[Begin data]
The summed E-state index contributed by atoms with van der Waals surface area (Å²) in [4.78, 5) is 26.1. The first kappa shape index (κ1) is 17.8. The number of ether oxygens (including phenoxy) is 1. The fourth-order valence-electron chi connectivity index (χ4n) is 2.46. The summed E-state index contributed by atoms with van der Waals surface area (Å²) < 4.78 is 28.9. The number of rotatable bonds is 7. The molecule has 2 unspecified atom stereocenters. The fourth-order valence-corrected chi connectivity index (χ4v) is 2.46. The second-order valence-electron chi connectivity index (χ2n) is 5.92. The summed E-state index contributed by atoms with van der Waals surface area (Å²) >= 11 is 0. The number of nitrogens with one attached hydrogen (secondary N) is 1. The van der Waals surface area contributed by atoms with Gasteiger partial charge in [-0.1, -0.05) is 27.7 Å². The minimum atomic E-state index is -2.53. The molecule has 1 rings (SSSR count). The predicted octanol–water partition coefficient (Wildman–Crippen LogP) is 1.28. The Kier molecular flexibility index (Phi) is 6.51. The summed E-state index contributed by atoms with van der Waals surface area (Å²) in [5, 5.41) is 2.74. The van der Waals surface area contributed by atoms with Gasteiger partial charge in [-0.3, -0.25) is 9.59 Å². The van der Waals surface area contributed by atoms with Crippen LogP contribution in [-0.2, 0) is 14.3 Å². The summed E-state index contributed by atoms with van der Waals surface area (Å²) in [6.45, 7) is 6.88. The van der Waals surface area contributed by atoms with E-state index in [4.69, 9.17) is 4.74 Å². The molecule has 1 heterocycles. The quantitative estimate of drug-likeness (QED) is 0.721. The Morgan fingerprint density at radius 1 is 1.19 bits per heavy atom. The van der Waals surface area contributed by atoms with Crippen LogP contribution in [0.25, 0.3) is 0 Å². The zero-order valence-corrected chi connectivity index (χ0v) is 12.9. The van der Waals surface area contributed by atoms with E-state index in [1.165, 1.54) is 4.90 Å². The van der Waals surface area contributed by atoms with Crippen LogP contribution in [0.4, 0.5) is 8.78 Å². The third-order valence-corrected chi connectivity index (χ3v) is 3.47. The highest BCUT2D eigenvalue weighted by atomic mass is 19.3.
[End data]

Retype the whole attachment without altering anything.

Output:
The summed E-state index contributed by atoms with van der Waals surface area (Å²) in [4.78, 5) is 26.1. The first kappa shape index (κ1) is 17.8. The number of ether oxygens (including phenoxy) is 1. The fourth-order valence-electron chi connectivity index (χ4n) is 2.46. The summed E-state index contributed by atoms with van der Waals surface area (Å²) < 4.78 is 28.9. The number of rotatable bonds is 7. The molecule has 2 unspecified atom stereocenters. The fourth-order valence-corrected chi connectivity index (χ4v) is 2.46. The second-order valence-electron chi connectivity index (χ2n) is 5.92. The summed E-state index contributed by atoms with van der Waals surface area (Å²) >= 11 is 0. The number of nitrogens with one attached hydrogen (secondary N) is 1. The van der Waals surface area contributed by atoms with Gasteiger partial charge in [-0.1, -0.05) is 27.7 Å². The minimum atomic E-state index is -2.53. The molecule has 1 rings (SSSR count). The predicted octanol–water partition coefficient (Wildman–Crippen LogP) is 1.28. The Kier molecular flexibility index (Phi) is 6.51. The summed E-state index contributed by atoms with van der Waals surface area (Å²) in [5, 5.41) is 2.74. The van der Waals surface area contributed by atoms with Gasteiger partial charge in [-0.3, -0.25) is 9.59 Å². The van der Waals surface area contributed by atoms with Crippen LogP contribution in [-0.2, 0) is 14.3 Å². The summed E-state index contributed by atoms with van der Waals surface area (Å²) in [6.45, 7) is 6.88. The van der Waals surface area contributed by atoms with E-state index in [4.69, 9.17) is 4.74 Å². The molecule has 1 heterocycles. The quantitative estimate of drug-likeness (QED) is 0.721. The Morgan fingerprint density at radius 1 is 1.19 bits per heavy atom. The van der Waals surface area contributed by atoms with Crippen LogP contribution in [0.25, 0.3) is 0 Å². The zero-order valence-corrected chi connectivity index (χ0v) is 12.9. The van der Waals surface area contributed by atoms with E-state index in [1.165, 1.54) is 4.90 Å². The van der Waals surface area contributed by atoms with Crippen LogP contribution in [0.4, 0.5) is 8.78 Å². The third-order valence-corrected chi connectivity index (χ3v) is 3.47. The highest BCUT2D eigenvalue weighted by atomic mass is 19.3.